“I enjoy working with diverse clients, not just to understand what we have in common but rather to discover what is unique about their culture, what that culture can teach me, and how this identity can be highlighted to enhance their wellbeing.”
What was your path to becoming a therapist?
I started in a nursing home, providing daily care for individuals with memory disorders and prioritizing someone's loved one as if they were my grandpa or grandma.
What should someone know about working with you?
My education taught me a lot, but my clients teach me more. I'm amazed by how people inspire me and how sometimes I leave people inspired. The process unfolds naturally and heals. It is the mutual work the client and I do together that makes this happen.
What do you do to continue learning and building competencies as a provider?
I started a doctor of psychology training program, not to become a psychologist but rather to learn new ideas and theoretical frameworks that can supplement the work I do as a nurse practitioner. I also complete 75 hours in medication continuing education yearly to stay up-to-date on the health sciences.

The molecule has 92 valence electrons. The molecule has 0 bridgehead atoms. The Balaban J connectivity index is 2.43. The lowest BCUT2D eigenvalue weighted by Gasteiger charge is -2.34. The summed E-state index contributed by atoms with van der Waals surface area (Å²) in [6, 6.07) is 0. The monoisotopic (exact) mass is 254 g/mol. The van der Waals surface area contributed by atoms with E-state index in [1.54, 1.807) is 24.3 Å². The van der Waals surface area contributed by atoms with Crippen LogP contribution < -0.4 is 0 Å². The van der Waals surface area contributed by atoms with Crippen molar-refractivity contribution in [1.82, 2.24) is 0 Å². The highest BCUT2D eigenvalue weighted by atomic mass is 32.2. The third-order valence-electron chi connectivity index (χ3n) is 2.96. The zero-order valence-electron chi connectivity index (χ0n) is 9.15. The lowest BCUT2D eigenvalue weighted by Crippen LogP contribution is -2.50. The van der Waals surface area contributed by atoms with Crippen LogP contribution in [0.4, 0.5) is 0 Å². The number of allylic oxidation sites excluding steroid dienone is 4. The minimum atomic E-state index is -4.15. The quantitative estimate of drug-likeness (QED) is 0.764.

How do your core values shape your approach to therapy?
I'm from a small town in Ohio and understand midwest cultural norms. As a kid growing up, our family would take in exchange students who exposed me to new ways of thinking. I enjoy working with diverse clients, not just to understand what we have in common but rather to discover what is unique about their culture, what that culture can teach me, and how this identity can be highlighted to enhance their wellbeing.
What are you most excited about within the evolving mental health landscape?
I hope by the end of a very long and fulfilling career, I am able to master the art of being wrong. A strange concept, yes? My clients and I are working toward something better and something lasting and that means trial and error sometimes. We need to normalize the process and accept the ups and downs in life. I have 15,000 and counting hours of client experience and yet there is much to learn. Through humility and honesty, the client and I can develop a deeper level of trust, which results in amazing and dynamic changes that are truly lasting.
Have you done any research-based work that you found particularly exciting? How does it inform your practice today?
My roots are in nursing homes and memory care units. I've long admired the work of social worker Naomi Feil and her methods referred to as validation therapy. Person-centered eldercare helps health workers and loved ones reach individuals who have lost memory function due to dementia, Alzheimer's disease, or traumatic brain injury. Validation therapy is a novel way for family members to connect with their loved ones who no longer remember who they are.
“Through humility and honesty, the client and I can develop a deeper level of trust, which results in amazing and dynamic changes that are truly lasting.”